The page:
CASE LOG #71. FILED UNDER: “STANDARD APPARITION; RESIDENTIAL.”
CALL TO ACTION: “Sir, my dog keeps barking at nothing. Her name is [REDACTED], she's a pug, she’s really fat and cute. Please help me. Her bark is really cute but I Am Afraid.” - from [name omitted]
BEGIN LOG TRANSCRIPT.
It comes as no surprise that the dog was able to identify the conundrum before its owner. I’ve said it before, I’ll say it again: without pets, we’d all have fallen prey to the paranormal centuries ago. For whatever reason, our furry friends have always been able to see things we humans can’t. A lost shoe tucked beneath the bed. A week-old granola bar at the bottom of a backpack. Ghosts. That reminds me of a story, actually. Once, I was chasing down a banshee in Scotland, and—[cough].
Anyway, the case.
After receiving this message, I put on my hat and met the sender at their home in [REDACTED]. Nice little place in the suburbs, surrounded by identical homes in every direction—everyone knows the kind. Tall, brick, too many windows. The difference was this one was covered in ivy. It was as I’d suspected; the sender’s dog had a nose for apparitions. Not a lot of folks know this, but ivy doesn’t just grow willy nilly. It follows spirits. It’s the first sign I look for in a good haunting.
Ms. [omitted] greeted me at the door and led me inside. I asked a few questions (typical stuff, “How long’s this been going on?” “Do you have an attic?” “Eat any salads recently?”). We didn’t talk much after that. Ms. [omitted] was nervous, and I was busy petting her dog. She didn’t have an attic, but she admitted to a rarely-used closet in the hallway, which she led me to, the dog padding at our heels.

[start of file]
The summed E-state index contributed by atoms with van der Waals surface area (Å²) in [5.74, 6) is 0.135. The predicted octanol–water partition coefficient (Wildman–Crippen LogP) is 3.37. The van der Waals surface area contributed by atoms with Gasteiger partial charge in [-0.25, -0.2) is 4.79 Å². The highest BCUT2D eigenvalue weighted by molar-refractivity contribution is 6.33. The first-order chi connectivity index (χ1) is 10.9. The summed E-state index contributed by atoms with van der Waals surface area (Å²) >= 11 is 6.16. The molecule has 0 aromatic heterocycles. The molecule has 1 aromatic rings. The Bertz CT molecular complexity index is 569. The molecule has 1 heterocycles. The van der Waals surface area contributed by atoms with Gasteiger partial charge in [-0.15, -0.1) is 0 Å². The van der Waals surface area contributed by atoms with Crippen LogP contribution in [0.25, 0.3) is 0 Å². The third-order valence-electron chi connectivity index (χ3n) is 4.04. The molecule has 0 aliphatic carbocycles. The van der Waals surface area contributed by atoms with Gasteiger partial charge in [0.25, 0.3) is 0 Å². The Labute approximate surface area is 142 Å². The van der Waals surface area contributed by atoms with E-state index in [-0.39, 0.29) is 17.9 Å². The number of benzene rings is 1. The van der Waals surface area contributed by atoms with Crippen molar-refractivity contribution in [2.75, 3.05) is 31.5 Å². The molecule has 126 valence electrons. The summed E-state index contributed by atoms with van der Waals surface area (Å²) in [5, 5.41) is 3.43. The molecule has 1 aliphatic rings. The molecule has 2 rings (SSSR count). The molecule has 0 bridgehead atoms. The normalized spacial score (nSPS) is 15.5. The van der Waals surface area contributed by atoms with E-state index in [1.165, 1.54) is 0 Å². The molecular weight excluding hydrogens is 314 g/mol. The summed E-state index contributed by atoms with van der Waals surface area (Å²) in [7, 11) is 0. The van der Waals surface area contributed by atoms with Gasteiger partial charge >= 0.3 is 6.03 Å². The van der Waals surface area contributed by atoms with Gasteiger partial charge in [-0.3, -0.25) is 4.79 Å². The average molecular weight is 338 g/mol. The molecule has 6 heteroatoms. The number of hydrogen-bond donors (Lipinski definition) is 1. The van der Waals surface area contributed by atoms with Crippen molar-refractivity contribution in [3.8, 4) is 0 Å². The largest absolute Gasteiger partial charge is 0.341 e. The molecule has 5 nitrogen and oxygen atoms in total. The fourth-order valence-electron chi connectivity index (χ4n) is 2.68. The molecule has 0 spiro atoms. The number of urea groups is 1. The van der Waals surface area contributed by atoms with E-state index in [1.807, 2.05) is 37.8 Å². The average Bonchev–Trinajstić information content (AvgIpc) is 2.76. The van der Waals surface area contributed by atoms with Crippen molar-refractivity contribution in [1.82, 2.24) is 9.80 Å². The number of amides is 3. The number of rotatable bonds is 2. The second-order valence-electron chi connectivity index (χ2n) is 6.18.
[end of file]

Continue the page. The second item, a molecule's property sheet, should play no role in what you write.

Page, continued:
Before opening the door, I took my glasses out of my pocket and propped them on the end of my nose, then rolled up my sleeves and set my briefcase on the floor, open. I knocked on the door. Whatever was in there knocked back, sarcastically, and I resisted rolling my eyes. I hate old people.
I told Ms. [omitted] to stand back, and opened the door.
The dog howled. Ms. [omitted] knelt beside it and tried to pull it away from the door—unable to see what the dog and I could, but still worried. The apparition in the closet shook his fist at me and stuck out his tongue and made one gesture that is unprintable. In his defense, I guess anyone would be mad if they were interrupted doing business in a hallway closet.
With my usual calm precision, I juggled my LED flashlight out of the briefcase on the floor and beamed it on the old man, who howled (silently, of course. Unless it belongs to a medium, the naked ear can’t hear apparitions. Which reminds me of—nevermind) and clawed at the walls, his form buzzing and splitting like something on a bad TV screen. (Fun fact, ghosts are a lot like TV. But again, that’s a story for another time.)
Overall, Ms. [omitted]’s apparition apprehension should be over, as well as her dog’s noise issue, though her house will be abnormally chilly for a couple weeks. Case #71 was your standard residential haunting, solvable with your equally standard LED flashlight. If only more people knew they could get rid of a ghost with a little light! Really, folks, installing a closet light is simple and cost-effective, look into it.
On second thought, don’t. I need a job.
Anyway, luckily, the spirit was harmless. He just didn’t like animals, I guess. Hopefully, there’s not too many where he’s going.
END OF TRANSCRIPT.
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